What are those Russian/Turkic/Mongolian semi-conical felt caps brimmed with fur called? When and from which culture did it originate from, and when and how did it get adopted by the Slavs? Did the Slavs wear any other hats before they adopted them? Here are some pictures: From a Russian medieval movie Also from the same movie Stock image Diagram Painting of Turkic archers Turkic helmets cartoon stock image

Also what are the names of the variations? Like the ones with metal caps instead of felt, or larger fur brims, plumes, and cloths that cover the back and sides of the head?

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    What research have you already done (so that it is not repeated by those answering)? Dec 31, 2022 at 7:18
  • I have spent days on and off over the course of this year looking at russian diagrams on multiple different sites and Wikipedia but I have not found anything yet. I think it's super weird that this hat, so commonly seen in depictions of medieval russians, turks, and mongols, has no name that can be found on the internet. All the results that come up when I search up russian hats are Papakhas and Ushankas. Dec 31, 2022 at 12:31
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    In Russian, this is called simply шапка (shapka) which is usually translated as "hat" or "cap". See for example, the most famous of them: en.wikipedia.org/wiki/Monomakh%27s_Cap
    – Alex
    Dec 31, 2022 at 14:07
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    Russian Wikipedia cites Ivan Zabelin that "shapka" was originally used to refer to precisely this type of headgear, and only gradually became associated with the concept of caps in general (not putting this in an answer as I don't have access to the book so I can't confirm the citation)
    – SPavel
    Jan 26, 2023 at 2:21

2 Answers 2


The traditional summer hat, composed of a conical top sewn from six gores attached atop a cylindrical lower part, is called a "toortsog". As a summer hat it is usually made of felt or wool rather than fur, though the lower band is occasionally fur even when the top is not.

Other types of traditional Mongolian hat include the gugu, loovuuz, and traditional four-eared conical hat.

I've seen claimed that, traditionally, Mongolians regard their hat as an "outward representation of their soul". Assuming even minimal validity to this, it's clear that many variations my be simply personal choices that don't have unique names.

  • I searched up "Toortsog russian" and nothing came up. I don't think it's the chiefly mongolian hat that you just described, it might have predated the Kievan Rus and the Mongols. Also the pictures I attached don't really look like Toortsogs Dec 31, 2022 at 6:08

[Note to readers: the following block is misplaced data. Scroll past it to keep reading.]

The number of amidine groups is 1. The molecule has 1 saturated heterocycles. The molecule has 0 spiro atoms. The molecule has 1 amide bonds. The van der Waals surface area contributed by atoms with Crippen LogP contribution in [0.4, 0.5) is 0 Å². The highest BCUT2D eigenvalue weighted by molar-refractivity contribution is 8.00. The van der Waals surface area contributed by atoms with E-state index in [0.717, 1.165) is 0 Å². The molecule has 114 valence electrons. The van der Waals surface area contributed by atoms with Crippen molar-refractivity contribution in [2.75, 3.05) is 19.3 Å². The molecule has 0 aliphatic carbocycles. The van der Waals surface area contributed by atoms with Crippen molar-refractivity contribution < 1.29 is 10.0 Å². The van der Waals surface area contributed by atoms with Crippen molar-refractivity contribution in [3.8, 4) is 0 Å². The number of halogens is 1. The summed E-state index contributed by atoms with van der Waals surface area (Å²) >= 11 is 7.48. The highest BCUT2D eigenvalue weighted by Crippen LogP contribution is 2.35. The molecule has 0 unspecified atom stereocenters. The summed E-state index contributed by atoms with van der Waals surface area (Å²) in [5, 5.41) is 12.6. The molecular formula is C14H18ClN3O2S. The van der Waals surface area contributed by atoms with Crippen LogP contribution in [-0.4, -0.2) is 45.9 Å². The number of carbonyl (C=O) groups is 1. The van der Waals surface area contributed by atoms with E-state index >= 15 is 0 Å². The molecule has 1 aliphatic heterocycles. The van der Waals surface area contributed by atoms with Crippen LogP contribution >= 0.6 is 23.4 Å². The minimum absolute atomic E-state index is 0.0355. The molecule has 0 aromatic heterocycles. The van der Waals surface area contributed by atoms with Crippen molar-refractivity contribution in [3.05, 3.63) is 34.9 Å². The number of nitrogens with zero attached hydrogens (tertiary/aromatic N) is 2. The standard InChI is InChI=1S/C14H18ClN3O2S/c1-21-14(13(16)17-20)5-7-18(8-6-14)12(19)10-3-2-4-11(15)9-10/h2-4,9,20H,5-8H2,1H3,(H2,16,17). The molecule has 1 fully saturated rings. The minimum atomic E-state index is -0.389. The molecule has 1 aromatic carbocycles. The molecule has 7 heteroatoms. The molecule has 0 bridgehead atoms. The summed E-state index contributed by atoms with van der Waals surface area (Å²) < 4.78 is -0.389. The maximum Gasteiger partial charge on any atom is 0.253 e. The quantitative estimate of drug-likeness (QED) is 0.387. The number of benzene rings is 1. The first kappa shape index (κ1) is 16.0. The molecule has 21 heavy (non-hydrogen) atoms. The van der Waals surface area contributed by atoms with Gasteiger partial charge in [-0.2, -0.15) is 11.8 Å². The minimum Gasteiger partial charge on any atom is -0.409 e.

Don't know its name(s) in Turkic/Russian/Mongolian.

In Arab culture, the version of this conical hat with brim is called: "sarāqūj". Used by Mamluk military and believed to originate from Central Asia.

Another hat that seems to have been popular during the Mamluk era was the sarāqūj. It was a high, pointed, conical hat of Central Asian origin with a brim that most frequently was turned up, but also could be turned down. The sarāqūj was usually white or a light tan. It could also be two-toned, with a light brim and a colored crown. The point of the conical crown could be plain or have a decorative metallic knob, pointed plaquette, tuft, or long plumes extending from it. The cone could be simple or paneled in vertical sections ...

From Arab Dress. A Short History - From the Dawn of Islam to Modern Times (2003), p.68.

Another source is Armies and Enemies of the Crusades 1096-1291 by Ian Heath:


Finally, it is a distinctive Mongol headgear of some elite status because Hülegü (Il-Khanid) presented a sarāqūj to a prisoner they rescued.

The context for this is provided by the Syrian scholar al-Yūnīnī, who relates that al-Saʿīd Ḥasan had been imprisoned by al-Nāṣir Yūsuf, the leading Ayyūbid in Syria, in the castle of al-Bīra, a major crossing point of the Euphrates. When the Mongols passed through, they had released him, and as a sign of great honour, Hülegü himself had presented him with Mongol clothing – a brocade mantle and a hat (qabāʾ zarbaft wa sarāqūj) – which from then on he always wore.

From p.140 - STEWART, A. (2016). If the Cap Fits: Going Mongol in Thirteenth Century Syria. Journal of the Royal Asiatic Society, 26(1-2), 137-146. doi:10.1017/S1356186315000887

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